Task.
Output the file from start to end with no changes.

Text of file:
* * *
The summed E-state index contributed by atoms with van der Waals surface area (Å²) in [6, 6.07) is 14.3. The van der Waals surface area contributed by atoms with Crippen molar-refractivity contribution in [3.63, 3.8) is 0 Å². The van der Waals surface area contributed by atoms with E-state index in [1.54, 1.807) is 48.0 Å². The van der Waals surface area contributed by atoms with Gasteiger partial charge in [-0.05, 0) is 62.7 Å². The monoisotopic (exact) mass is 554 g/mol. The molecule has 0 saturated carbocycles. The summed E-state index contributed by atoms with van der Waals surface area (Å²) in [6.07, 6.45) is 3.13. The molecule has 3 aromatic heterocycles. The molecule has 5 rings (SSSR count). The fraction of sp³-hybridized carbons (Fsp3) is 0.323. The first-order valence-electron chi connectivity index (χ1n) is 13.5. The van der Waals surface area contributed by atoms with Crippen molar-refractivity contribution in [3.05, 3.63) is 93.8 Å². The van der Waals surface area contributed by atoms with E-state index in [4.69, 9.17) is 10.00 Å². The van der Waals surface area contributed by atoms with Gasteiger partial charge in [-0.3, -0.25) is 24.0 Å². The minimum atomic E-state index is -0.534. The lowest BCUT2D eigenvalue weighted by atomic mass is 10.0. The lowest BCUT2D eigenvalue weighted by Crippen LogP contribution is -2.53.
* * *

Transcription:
The summed E-state index contributed by atoms with van der Waals surface area (Å²) in [6, 6.07) is 14.3. The van der Waals surface area contributed by atoms with Crippen molar-refractivity contribution in [3.63, 3.8) is 0 Å². The van der Waals surface area contributed by atoms with E-state index in [1.54, 1.807) is 48.0 Å². The van der Waals surface area contributed by atoms with Gasteiger partial charge in [-0.05, 0) is 62.7 Å². The monoisotopic (exact) mass is 554 g/mol. The molecule has 0 saturated carbocycles. The summed E-state index contributed by atoms with van der Waals surface area (Å²) in [6.07, 6.45) is 3.13. The molecule has 3 aromatic heterocycles. The molecule has 5 rings (SSSR count). The fraction of sp³-hybridized carbons (Fsp3) is 0.323. The first-order valence-electron chi connectivity index (χ1n) is 13.5. The van der Waals surface area contributed by atoms with Crippen molar-refractivity contribution in [3.05, 3.63) is 93.8 Å². The van der Waals surface area contributed by atoms with E-state index in [4.69, 9.17) is 10.00 Å². The van der Waals surface area contributed by atoms with Gasteiger partial charge in [-0.3, -0.25) is 24.0 Å². The minimum atomic E-state index is -0.534. The lowest BCUT2D eigenvalue weighted by atomic mass is 10.0. The lowest BCUT2D eigenvalue weighted by Crippen LogP contribution is -2.53.